Batayneh, A.; Zaman, H.; Zumlot, T.; Ghrefat, H.; Mogren, S.; Nazzal, Y.; Elawadi, E.; Qaisy, S.; Bahkaly, I., and Al-Taani, A., 2014. Hydrochemical facies and ionic ratios of the coastal groundwater aquifer of Saudi Gulf of Aqaba: implication for seawater intrusion.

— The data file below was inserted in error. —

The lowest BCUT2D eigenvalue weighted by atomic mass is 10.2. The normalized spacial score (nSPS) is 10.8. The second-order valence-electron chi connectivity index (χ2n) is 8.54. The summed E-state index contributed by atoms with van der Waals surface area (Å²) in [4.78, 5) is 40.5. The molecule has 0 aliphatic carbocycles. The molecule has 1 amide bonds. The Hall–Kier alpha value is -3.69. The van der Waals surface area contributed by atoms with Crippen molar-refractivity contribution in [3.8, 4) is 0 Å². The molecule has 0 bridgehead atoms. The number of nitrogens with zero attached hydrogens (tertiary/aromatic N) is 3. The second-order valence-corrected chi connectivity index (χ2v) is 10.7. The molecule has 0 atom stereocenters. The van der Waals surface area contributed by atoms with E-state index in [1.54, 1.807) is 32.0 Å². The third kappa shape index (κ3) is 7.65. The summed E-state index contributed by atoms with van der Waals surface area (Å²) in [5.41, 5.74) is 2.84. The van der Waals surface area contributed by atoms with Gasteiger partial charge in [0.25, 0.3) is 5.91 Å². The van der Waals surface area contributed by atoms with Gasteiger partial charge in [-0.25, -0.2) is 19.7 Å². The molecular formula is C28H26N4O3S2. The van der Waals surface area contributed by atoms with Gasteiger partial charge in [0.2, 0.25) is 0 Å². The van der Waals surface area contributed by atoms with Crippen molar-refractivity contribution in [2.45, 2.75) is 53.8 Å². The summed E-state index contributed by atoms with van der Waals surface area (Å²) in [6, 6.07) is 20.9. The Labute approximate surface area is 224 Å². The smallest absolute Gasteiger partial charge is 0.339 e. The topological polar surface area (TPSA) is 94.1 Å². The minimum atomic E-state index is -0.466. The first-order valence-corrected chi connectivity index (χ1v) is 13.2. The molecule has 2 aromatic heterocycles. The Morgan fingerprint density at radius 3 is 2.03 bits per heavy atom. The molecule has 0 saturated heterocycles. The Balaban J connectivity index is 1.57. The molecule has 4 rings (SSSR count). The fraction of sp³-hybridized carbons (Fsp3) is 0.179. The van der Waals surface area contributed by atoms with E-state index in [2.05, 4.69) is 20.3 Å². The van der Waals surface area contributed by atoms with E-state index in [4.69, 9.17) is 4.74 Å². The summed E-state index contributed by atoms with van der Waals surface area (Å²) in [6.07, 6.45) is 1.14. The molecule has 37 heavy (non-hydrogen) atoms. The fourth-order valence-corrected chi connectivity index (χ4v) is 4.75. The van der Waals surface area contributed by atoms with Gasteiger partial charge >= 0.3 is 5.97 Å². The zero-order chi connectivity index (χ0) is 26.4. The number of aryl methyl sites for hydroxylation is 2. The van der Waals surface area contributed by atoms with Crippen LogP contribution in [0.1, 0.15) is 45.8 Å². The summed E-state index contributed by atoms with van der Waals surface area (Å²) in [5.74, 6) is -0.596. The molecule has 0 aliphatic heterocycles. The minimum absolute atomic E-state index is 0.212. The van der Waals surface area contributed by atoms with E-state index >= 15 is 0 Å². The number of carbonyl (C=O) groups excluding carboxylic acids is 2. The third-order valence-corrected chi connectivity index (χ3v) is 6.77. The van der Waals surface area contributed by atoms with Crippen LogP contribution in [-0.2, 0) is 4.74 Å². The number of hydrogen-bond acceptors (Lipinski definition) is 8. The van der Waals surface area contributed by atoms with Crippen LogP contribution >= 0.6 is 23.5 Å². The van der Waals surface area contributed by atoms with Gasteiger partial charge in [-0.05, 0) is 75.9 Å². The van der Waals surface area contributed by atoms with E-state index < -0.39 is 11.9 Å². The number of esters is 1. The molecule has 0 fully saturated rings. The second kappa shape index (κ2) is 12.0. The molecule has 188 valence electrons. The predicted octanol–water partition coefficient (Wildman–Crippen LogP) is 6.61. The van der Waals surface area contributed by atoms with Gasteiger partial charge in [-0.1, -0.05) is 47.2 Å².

It is now fairly documented that major ion chemistry of the groundwater can be used to determine an interaction between the groundwater and saline water in the costal aquifers, and that there exists a relationship between total dissolved solids and Cl−, Na+, Mg2+, and concentrations of groundwater. This hypothesis is tested on an aquifer located along the Saudi Gulf of Aqaba coast (Red Sea). Groundwater samples collected from 23 locations show the abundance of ions in the order of: Ca2+ > Na+ > Mg2+ > K+ = Cl− > > > . The Piper trilinear diagram reveals two dominant clusters, i.e. the Ca2+–Cl−– facies and the Na+–Cl−– facies. Besides the major chemical compositions, ionic ratios ( /Cl−, Na+/Ca2+, Na+/Cl−, Ca2+/Cl−, Mg2+/Cl−, K+/Cl−, /Cl−, Ca2+/Mg2+, Ca2+/ , and Ca2+/ ) are used to evaluate the effects of saline water intrusions. Factor analysis of the studied samples demonstrates that changes in the groundwater composition are primarily controlled by mineral dissolution, human activities, weathering of marine sediments, evaporation/salinization of groundwater, and the residence time of water. An attempt has been made to identify hydrochemical processes accompanied with the current intrusion of seawater through the use of ionic exchanges. Following this procedure, about 7.97% mixing rate of seawater intrusion has been estimated for the month of March 2012. Furthermore, the seawater mixing index has also been applied, which resulted in a range of values from 0.395 to 7.922. These results determine 13 of 23 groundwater samples (57%) as saline, with electrical conductivity > 3000 μS/cm.